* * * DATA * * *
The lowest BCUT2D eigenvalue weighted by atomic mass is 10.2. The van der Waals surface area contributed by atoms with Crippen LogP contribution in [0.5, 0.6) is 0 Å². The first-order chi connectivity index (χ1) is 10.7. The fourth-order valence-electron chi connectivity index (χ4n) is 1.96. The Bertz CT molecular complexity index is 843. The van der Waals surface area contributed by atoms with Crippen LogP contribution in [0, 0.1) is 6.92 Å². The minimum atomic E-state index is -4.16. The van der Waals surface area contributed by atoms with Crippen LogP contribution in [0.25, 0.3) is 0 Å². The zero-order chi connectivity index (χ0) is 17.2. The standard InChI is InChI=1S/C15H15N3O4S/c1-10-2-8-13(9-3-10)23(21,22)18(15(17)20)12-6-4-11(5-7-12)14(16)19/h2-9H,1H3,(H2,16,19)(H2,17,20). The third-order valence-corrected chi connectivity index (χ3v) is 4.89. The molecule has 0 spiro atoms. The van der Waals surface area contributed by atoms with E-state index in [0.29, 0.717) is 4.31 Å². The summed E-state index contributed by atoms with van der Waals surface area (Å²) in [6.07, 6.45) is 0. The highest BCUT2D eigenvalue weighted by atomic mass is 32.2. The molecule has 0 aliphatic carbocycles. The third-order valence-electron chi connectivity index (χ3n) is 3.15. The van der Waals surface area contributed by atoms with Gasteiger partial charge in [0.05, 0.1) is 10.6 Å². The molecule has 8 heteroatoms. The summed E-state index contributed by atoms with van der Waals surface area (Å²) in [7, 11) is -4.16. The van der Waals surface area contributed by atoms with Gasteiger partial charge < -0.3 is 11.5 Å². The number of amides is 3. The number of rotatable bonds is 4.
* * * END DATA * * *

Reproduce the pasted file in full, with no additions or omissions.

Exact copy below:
The lowest BCUT2D eigenvalue weighted by atomic mass is 10.2. The van der Waals surface area contributed by atoms with Crippen LogP contribution in [0.5, 0.6) is 0 Å². The first-order chi connectivity index (χ1) is 10.7. The fourth-order valence-electron chi connectivity index (χ4n) is 1.96. The Bertz CT molecular complexity index is 843. The van der Waals surface area contributed by atoms with Crippen LogP contribution in [0, 0.1) is 6.92 Å². The minimum atomic E-state index is -4.16. The van der Waals surface area contributed by atoms with Crippen LogP contribution in [0.25, 0.3) is 0 Å². The zero-order chi connectivity index (χ0) is 17.2. The standard InChI is InChI=1S/C15H15N3O4S/c1-10-2-8-13(9-3-10)23(21,22)18(15(17)20)12-6-4-11(5-7-12)14(16)19/h2-9H,1H3,(H2,16,19)(H2,17,20). The third-order valence-corrected chi connectivity index (χ3v) is 4.89. The molecule has 0 spiro atoms. The van der Waals surface area contributed by atoms with E-state index in [0.29, 0.717) is 4.31 Å². The summed E-state index contributed by atoms with van der Waals surface area (Å²) in [6.07, 6.45) is 0. The highest BCUT2D eigenvalue weighted by atomic mass is 32.2. The molecule has 0 aliphatic carbocycles. The third-order valence-electron chi connectivity index (χ3n) is 3.15. The van der Waals surface area contributed by atoms with Gasteiger partial charge in [0.05, 0.1) is 10.6 Å². The molecule has 8 heteroatoms. The summed E-state index contributed by atoms with van der Waals surface area (Å²) in [7, 11) is -4.16. The van der Waals surface area contributed by atoms with Gasteiger partial charge < -0.3 is 11.5 Å². The number of amides is 3. The number of rotatable bonds is 4.